When Skye nails her audition, she’s immediately swept into a whirlwind of countless practices, shocking performances, and the drama that comes with reality TV. What she doesn’t count on are the highly fat-phobic beauty standards of the Korean pop entertainment industry, her sudden media fame and scrutiny, or the sparks that soon fly with her fellow competitor, Henry Cho.

But Skye has her sights on becoming the world’s first plus-sized K-pop star, and that means winning the competition—without losing herself.

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Trigger & Content Warnings:

  • Queermisia (nop) & queermisic parents mentioned*
  • Coming out themes recounted & on-page*
  • Fat-shaming & body shaming (central theme)
  • Unhealthy food & weight thoughts discussed, including forced dieting
  • Verbal & emotional parental abuse
  • Hospitalisation of a child due to malnutrition mentioned
  • Bullying
  • Cyberbullying and cyberharassment

*Context: The love interest comes out as bisexual to the main character and she comes out as bisexual to him. She is closeted from her family for the whole book. Her love interest recounts how his family bribed his ex-boyfriend to break up with him. Side f/f couple talk about being disowned and kicked out of their homes when they came out to their families.

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Wicked Fox

Gumiho: Wicked Fox by Kat Cho

Eighteen-year-old Gu Miyoung has a secret. She’s a gumiho–a nine-tailed fox who survives by consuming the energy of men. But she’s also half-human and has a soft spot for people. So she won’t kill indiscriminately. With the help of a shaman, Miyoung only takes the lives of men who have committed terrible crimes. Devouring their life force is a morbid kind of justice… or so she tells herself.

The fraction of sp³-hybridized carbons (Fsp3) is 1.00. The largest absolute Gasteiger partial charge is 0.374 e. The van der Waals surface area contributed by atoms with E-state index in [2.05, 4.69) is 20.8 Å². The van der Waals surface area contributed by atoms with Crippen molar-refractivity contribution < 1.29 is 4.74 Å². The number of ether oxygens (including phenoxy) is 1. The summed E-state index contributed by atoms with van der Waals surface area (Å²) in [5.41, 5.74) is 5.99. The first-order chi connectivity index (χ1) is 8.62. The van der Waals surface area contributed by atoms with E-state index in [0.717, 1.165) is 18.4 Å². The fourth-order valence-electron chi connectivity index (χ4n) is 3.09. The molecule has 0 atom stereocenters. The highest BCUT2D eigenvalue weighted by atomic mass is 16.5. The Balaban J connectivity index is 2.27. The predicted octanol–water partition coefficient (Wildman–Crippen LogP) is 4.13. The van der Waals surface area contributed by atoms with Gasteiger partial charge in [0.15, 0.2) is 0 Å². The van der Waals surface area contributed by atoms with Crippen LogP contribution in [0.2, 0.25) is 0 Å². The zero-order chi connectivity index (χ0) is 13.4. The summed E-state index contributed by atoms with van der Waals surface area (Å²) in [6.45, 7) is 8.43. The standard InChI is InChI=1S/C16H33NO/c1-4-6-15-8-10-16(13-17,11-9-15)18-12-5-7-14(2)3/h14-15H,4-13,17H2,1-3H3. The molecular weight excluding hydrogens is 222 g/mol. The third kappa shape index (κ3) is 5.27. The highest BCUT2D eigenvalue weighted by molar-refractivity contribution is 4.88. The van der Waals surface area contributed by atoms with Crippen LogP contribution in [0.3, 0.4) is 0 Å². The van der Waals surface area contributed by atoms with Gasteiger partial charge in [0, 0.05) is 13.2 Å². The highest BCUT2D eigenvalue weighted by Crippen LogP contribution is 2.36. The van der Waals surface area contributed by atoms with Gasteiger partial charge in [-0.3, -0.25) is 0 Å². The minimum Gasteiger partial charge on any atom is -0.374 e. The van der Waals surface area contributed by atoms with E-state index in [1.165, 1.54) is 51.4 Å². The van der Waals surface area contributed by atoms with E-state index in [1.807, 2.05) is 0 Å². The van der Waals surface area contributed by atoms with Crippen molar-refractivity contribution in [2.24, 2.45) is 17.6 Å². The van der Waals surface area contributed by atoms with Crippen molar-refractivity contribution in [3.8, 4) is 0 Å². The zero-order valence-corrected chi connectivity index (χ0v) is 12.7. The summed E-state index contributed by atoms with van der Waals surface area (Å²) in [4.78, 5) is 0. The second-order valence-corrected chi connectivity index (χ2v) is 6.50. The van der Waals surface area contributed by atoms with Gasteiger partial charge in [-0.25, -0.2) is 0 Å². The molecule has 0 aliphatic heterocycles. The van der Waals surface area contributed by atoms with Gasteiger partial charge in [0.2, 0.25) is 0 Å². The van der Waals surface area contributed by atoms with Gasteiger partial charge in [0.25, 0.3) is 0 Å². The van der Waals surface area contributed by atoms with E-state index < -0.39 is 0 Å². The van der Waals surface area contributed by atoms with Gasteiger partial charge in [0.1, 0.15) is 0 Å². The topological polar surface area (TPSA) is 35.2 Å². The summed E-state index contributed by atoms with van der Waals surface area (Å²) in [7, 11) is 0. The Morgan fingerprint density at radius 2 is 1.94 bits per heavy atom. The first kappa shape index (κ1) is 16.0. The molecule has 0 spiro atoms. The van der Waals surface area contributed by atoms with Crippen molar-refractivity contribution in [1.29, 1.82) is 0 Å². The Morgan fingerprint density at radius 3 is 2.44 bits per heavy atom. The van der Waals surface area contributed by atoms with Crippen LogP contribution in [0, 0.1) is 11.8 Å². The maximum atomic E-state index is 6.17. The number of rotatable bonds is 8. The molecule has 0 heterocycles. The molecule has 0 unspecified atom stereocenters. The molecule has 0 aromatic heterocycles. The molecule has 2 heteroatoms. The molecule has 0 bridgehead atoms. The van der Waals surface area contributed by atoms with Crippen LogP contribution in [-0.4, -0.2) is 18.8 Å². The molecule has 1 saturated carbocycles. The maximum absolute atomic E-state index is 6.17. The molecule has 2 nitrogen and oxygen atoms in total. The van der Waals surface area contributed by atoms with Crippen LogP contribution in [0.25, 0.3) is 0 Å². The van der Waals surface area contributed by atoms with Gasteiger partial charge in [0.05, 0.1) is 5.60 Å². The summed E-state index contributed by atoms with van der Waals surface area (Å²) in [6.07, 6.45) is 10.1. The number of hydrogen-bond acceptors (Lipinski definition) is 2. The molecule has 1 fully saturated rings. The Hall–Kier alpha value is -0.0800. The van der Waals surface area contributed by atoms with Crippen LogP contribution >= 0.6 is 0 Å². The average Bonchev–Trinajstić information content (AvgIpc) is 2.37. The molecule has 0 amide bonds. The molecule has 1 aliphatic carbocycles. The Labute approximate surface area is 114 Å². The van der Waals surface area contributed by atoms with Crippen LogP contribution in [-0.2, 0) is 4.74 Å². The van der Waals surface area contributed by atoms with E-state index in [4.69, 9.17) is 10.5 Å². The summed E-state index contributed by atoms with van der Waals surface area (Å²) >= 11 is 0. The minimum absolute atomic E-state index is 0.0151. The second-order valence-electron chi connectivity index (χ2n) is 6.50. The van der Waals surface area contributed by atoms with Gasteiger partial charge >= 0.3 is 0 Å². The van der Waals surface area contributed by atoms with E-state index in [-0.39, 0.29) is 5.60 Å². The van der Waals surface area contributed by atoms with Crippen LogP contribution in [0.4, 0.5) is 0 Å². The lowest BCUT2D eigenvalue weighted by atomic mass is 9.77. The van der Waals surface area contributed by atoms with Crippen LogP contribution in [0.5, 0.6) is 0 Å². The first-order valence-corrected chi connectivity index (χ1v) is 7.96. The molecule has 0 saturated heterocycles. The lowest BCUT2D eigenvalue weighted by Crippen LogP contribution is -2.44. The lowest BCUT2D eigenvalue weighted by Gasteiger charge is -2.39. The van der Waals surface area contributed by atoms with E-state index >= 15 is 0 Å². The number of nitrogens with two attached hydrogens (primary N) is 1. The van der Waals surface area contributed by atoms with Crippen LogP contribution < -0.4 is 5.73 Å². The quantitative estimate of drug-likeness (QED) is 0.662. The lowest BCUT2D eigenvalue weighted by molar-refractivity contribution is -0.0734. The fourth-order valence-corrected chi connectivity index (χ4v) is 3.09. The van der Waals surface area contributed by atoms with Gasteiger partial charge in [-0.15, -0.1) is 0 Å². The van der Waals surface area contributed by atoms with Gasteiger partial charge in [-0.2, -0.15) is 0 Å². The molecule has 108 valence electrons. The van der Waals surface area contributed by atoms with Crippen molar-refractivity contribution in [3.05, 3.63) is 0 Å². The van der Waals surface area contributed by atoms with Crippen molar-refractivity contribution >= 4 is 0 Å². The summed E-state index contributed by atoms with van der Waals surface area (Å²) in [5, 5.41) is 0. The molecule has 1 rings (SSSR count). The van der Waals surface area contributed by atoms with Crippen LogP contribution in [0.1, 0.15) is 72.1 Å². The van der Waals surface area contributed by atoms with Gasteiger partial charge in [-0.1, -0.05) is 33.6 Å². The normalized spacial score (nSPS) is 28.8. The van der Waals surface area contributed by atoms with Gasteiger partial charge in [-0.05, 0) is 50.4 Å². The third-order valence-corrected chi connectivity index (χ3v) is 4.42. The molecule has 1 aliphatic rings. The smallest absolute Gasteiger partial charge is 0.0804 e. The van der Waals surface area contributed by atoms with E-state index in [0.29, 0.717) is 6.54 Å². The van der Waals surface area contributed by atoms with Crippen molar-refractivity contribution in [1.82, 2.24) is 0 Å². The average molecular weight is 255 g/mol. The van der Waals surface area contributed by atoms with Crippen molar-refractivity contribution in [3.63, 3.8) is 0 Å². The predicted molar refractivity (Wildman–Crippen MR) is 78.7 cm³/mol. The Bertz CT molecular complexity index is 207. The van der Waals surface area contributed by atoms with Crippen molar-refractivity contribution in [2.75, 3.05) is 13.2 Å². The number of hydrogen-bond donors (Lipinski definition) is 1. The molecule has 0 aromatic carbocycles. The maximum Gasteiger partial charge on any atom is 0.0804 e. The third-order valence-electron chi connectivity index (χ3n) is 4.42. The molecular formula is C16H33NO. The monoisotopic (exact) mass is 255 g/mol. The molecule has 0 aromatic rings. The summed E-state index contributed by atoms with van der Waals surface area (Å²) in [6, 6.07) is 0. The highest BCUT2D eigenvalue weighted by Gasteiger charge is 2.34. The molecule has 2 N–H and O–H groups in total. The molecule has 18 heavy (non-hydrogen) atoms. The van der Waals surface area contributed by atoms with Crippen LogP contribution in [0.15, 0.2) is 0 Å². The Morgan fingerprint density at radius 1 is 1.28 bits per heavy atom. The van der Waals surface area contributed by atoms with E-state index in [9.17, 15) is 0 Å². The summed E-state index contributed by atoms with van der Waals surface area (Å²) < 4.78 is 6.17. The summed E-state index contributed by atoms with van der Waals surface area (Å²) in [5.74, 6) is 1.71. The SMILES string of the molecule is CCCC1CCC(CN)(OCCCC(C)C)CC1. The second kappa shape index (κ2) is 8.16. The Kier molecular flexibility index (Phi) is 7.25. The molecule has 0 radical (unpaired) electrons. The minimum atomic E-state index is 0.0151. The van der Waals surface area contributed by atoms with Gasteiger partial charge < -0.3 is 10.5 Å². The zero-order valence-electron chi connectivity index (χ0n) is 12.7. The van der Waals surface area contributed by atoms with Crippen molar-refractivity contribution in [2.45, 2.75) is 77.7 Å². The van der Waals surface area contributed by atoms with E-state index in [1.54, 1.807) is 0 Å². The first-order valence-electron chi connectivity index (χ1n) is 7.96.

But killing men no one would ever miss in bustling modern-day Seoul also helps Miyoung keep a low profile. She and her mother protect themselves by hiding in plain sight. That is until Miyoung crosses paths with a handsome boy her age as he’s being attacked by a goblin in the woods. She breaks her mother’s cardinal rule–revealing herself and her nine tails–to save Jihoon from certain death. In the process, she loses her fox bead–her gumiho soul. Without it, she will die.

When Miyoung and Jihoon next meet, there’s no doubt they are drawn to each other. But their tenuous romance could be over before it even begins, as Miyoung’s efforts to restore her fox bead by the next full moon ensnares them in a generations-old feud, forcing Miyoung to choose between her immortal life and Jihoon’s.

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Trigger & Content Warnings:

  • Classism
  • Ableist language
  • Physical, emotional & verbal parental abuse
  • Parental neglect & abandonment
  • Nightmares
  • Suicide discussed and suicide attempt
  • Suicidal ideation
  • Alcohol consumption
  • Pregnancy mentioned
  • Blood & gore depiction
  • Serious injury to a loved one
  • Seizures (on-page multiple scenes)
  • Coma (sc)
  • Hospital (setting)
  • Medical procedures, including blood tests & surgery mentioned
  • Grief & loss depiction
  • Death of a mother (on-page)
  • Death of a grandmother (on-page)
  • Murder & attempted murder
  • Physical assault
  • Attempted infanticide recounted
  • Hostage situation
  • Drowning recounted
  • Loss of autonomy (central theme)*
  • Bullying

*The main character is a gumiho and when someone possesses her fox bead, they can control her actions and force her to follow their instructions.